extreme. Our present dynamic for learning things is that of being
perpetual students at the feet of supposed masters, who may or may
not be correct. Our fundamental need for soul-searching discovery
Jefferson and his peers saw the
acquisition of knowledge as a perpetual quest filled with wonder
and excitement that reflected human nobility.
In contrast, we are the recipients
of conclusions already formulated by others. Our challenge is reduced
to choosing among prefabricated options, remembering what we are
taught, and fitting in with a quiescent status quo. Pervasive social
values, which have somewhat strayed from Nature's Law, encourage
us to apply knowledge for personal pleasure or profit, and not as
responsible citizens of the world. These are two very different
versions of life's meaning. One is purposeful, exciting and progressive;
the other dependent, unimaginative, and obsessed by self-interest.
Unless we choose one over the other, we inherit what we will by
For today's skeptical minds, we
need to know if Nature's Law is something real, something that even
strict evolutionary science can validate. I think it is.
Despite cultural differences, human
morality and social law are, in various forms, found in all human
societies. Logic suggests that such universality could only be explained
by the common denominator of human beings themselves. When certain
mammalian instincts and rational thought converge, values and meanings
gradually develop over time. As rational thought continues to be
applied, moral tendencies become clearer, and conscience earns its
due. Written laws are, or should be, expressions of this process.
While this is a universal human
phenomenon, it can, and often is, interfered with. The entire process
can be impeded if people are detoured at an early age, as we see
The utility of Nature's Law is
not given to us whole cloth at birth, but just as a potential that
hopefully gains ascendency as we mature. It places us in relationship
with the mystery of life and existence itself. It grows as we grow,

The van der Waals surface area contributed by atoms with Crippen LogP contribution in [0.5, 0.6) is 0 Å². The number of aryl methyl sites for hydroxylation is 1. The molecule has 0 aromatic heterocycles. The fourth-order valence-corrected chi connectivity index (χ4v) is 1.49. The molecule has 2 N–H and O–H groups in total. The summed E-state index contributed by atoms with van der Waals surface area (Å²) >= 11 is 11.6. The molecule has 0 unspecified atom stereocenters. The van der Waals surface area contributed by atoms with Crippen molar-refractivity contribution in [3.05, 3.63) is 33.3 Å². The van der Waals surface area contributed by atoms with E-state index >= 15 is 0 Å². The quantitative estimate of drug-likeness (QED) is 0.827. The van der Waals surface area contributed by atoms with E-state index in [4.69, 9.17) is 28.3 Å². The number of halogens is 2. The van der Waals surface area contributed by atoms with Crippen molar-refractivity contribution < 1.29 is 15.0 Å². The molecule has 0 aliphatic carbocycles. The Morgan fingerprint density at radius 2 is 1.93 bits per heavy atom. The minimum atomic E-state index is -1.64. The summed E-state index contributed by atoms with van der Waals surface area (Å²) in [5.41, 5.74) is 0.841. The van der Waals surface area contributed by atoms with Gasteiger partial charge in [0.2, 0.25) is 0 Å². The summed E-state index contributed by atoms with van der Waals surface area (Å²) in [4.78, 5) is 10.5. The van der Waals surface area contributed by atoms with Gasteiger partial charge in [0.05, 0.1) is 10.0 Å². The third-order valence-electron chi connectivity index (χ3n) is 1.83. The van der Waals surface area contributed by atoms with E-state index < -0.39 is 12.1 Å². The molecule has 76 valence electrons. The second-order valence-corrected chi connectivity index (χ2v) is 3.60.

and as our ability to reason becomes more refined. Properly encouraged,
it flourishes. Neglected, it shrivels to suppressed feelings of
discontent. Just as a seed needs water to produce a mature plant,
so too the mind needs deep, independent inquiry and reflection for
its full potential to bloom. The mind with undeveloped conscience
has been diverted from its own natural growth. Too many ready-made
answers, too much peer pressure or social expectation, too few personal
expectations and inspirational opportunities, result in this lossas
does a lack of love.
Which brings us to very real and
important consequences. Our view of ethics depends on our
view of human nature, and its subsequent view of reality.
However we define our ethics, defines us as well. We cannot leave
them to chance or expediency.
What about religion?
From what has been said so far, Nature's
Law might be construed as purely a secular or philosophical idea,
in that it fails to reference God. Is it in any way compatible with
answer is yes. Seven out of the Ten Commandments, those referring
to social morality, reflect the essence of natural law, as does
the Golden Rule of loving one's neighbor as oneself. Confirming
this connection more specifically, St. Paul wrote in his
letter to the Romans:
who do not have the law do by nature what the law requires, they
are a law unto themselves, even though they do not have the law.
They show that what the law requires is written on their hearts,
while their conscience also bears witness
provides an important concept to Chivalry-Now. It affirms
a process through which we find and relate to virtue that starts
within ourselves. This relationship is vital to who we are, leading
to a fulfilling life. It encourages us to seek truth for ourselves,
and tap into the dictates of conscience, even when society points
in another direction. It also provides a certain level of autonomy
conducive with the experience of freedom that we refer to as the